The book is worthwhile, not least for its discussion of ideas not often encountered in books about god’s existence. 

Carrier, Richard. “Christianity’s Success Was Not Incredible Chapter 2 in Loftus' The End of Christianity. Prometheus, 2011.
    This is the best of Carrier’s several chapters in this book. (He suppresses his usual overuse of parentheses and italics.) He states that Christianity’s early growth was unremarkable, but later was made the official superstition of the Roman Empire by Roman emperors in the 4th century. They installed it by force and forbade the practice of existing faiths. Carrier also says that Jesus was not unique in its claims of a dying-and-rising semi-God, but was just another mythical figure of the same type. That made it easy to install Christianity, especially since it maintained many features of Judaism, one of the prominent religions in the area. Christian martyrdom was not unique, having been practiced by religious fanatics of all sorts.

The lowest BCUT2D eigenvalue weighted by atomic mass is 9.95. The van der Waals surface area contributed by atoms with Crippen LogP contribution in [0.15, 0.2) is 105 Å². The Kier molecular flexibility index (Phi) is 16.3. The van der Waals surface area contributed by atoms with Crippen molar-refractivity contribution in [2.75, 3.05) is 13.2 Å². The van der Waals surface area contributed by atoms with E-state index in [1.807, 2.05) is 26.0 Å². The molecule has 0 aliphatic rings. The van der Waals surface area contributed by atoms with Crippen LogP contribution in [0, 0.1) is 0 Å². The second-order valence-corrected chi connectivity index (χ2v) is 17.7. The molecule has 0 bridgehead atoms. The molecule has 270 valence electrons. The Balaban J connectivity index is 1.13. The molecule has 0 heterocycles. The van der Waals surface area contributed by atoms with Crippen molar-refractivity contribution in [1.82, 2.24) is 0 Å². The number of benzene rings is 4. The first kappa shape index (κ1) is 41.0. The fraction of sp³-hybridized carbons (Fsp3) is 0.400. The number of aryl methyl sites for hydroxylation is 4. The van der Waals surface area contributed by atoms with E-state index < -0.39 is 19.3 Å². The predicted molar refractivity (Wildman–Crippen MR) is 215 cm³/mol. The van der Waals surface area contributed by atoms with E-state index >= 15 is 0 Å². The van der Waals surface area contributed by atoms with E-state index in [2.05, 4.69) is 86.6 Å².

The best part of the essay is questions we would ask God and his assistant (Jesus, not Satan). Why did these expectations fail?
   1. Why does God, creator of the stupendous universe, need to kill mere humans? We hardly seem to matter.
   2. Why did God let his Bible be confusing, wrong, incomplete, and ambiguous?
   3. Why didn’t Jesus appear in America, China, India, Southern Africa, and elsewhere?
   4. Why didn’t Jesus preach for more than one (or 3) years and convert more people?
   5. Why didn’t God just convert everyone himself without the complexity of Jesus?
   6. Why didn’t God explain how murdering his son forgives our sins?
   7. Why did Jesus make major predictions that failed, e.g. his imminent return?
   8. Why is Jesus’ death an obvious carryover of earlier beliefs about animal and human sacrifice?